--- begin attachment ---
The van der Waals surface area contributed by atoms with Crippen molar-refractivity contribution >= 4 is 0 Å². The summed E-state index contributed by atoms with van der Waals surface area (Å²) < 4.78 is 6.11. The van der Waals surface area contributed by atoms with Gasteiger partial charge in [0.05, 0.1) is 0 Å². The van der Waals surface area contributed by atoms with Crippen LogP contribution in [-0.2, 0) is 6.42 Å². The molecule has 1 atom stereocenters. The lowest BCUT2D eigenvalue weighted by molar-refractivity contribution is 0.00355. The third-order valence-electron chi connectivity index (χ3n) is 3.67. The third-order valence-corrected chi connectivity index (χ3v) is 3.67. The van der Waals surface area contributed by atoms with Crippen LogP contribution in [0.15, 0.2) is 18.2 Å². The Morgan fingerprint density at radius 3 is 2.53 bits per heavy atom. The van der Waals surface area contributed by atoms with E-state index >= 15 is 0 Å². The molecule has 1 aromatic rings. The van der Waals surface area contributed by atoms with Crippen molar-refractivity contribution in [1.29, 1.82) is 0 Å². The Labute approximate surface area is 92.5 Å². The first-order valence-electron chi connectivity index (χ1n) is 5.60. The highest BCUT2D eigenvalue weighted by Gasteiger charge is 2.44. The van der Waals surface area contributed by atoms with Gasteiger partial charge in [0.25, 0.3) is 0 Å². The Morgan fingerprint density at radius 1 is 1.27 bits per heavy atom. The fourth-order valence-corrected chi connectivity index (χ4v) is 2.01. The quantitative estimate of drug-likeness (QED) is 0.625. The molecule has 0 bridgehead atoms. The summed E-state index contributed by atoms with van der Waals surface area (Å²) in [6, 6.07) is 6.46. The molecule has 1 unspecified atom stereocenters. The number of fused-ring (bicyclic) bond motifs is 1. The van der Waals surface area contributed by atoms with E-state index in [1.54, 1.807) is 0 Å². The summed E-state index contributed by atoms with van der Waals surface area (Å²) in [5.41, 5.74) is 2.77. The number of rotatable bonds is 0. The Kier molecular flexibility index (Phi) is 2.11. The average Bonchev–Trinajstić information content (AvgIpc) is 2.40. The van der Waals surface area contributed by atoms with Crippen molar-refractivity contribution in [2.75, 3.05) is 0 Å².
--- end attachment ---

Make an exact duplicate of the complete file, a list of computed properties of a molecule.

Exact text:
The van der Waals surface area contributed by atoms with Crippen molar-refractivity contribution >= 4 is 0 Å². The summed E-state index contributed by atoms with van der Waals surface area (Å²) < 4.78 is 6.11. The van der Waals surface area contributed by atoms with Gasteiger partial charge in [0.05, 0.1) is 0 Å². The van der Waals surface area contributed by atoms with Crippen LogP contribution in [-0.2, 0) is 6.42 Å². The molecule has 1 atom stereocenters. The lowest BCUT2D eigenvalue weighted by molar-refractivity contribution is 0.00355. The third-order valence-electron chi connectivity index (χ3n) is 3.67. The third-order valence-corrected chi connectivity index (χ3v) is 3.67. The van der Waals surface area contributed by atoms with Crippen LogP contribution in [0.15, 0.2) is 18.2 Å². The Morgan fingerprint density at radius 3 is 2.53 bits per heavy atom. The van der Waals surface area contributed by atoms with E-state index >= 15 is 0 Å². The molecule has 1 aromatic rings. The van der Waals surface area contributed by atoms with Crippen molar-refractivity contribution in [1.29, 1.82) is 0 Å². The Labute approximate surface area is 92.5 Å². The first-order valence-electron chi connectivity index (χ1n) is 5.60. The highest BCUT2D eigenvalue weighted by Gasteiger charge is 2.44. The van der Waals surface area contributed by atoms with Gasteiger partial charge in [0.25, 0.3) is 0 Å². The Morgan fingerprint density at radius 1 is 1.27 bits per heavy atom. The fourth-order valence-corrected chi connectivity index (χ4v) is 2.01. The quantitative estimate of drug-likeness (QED) is 0.625. The molecule has 0 bridgehead atoms. The summed E-state index contributed by atoms with van der Waals surface area (Å²) in [6, 6.07) is 6.46. The molecule has 1 unspecified atom stereocenters. The number of fused-ring (bicyclic) bond motifs is 1. The van der Waals surface area contributed by atoms with E-state index in [1.54, 1.807) is 0 Å². The summed E-state index contributed by atoms with van der Waals surface area (Å²) in [5.41, 5.74) is 2.77. The number of rotatable bonds is 0. The Kier molecular flexibility index (Phi) is 2.11. The average Bonchev–Trinajstić information content (AvgIpc) is 2.40. The van der Waals surface area contributed by atoms with Crippen molar-refractivity contribution in [2.75, 3.05) is 0 Å².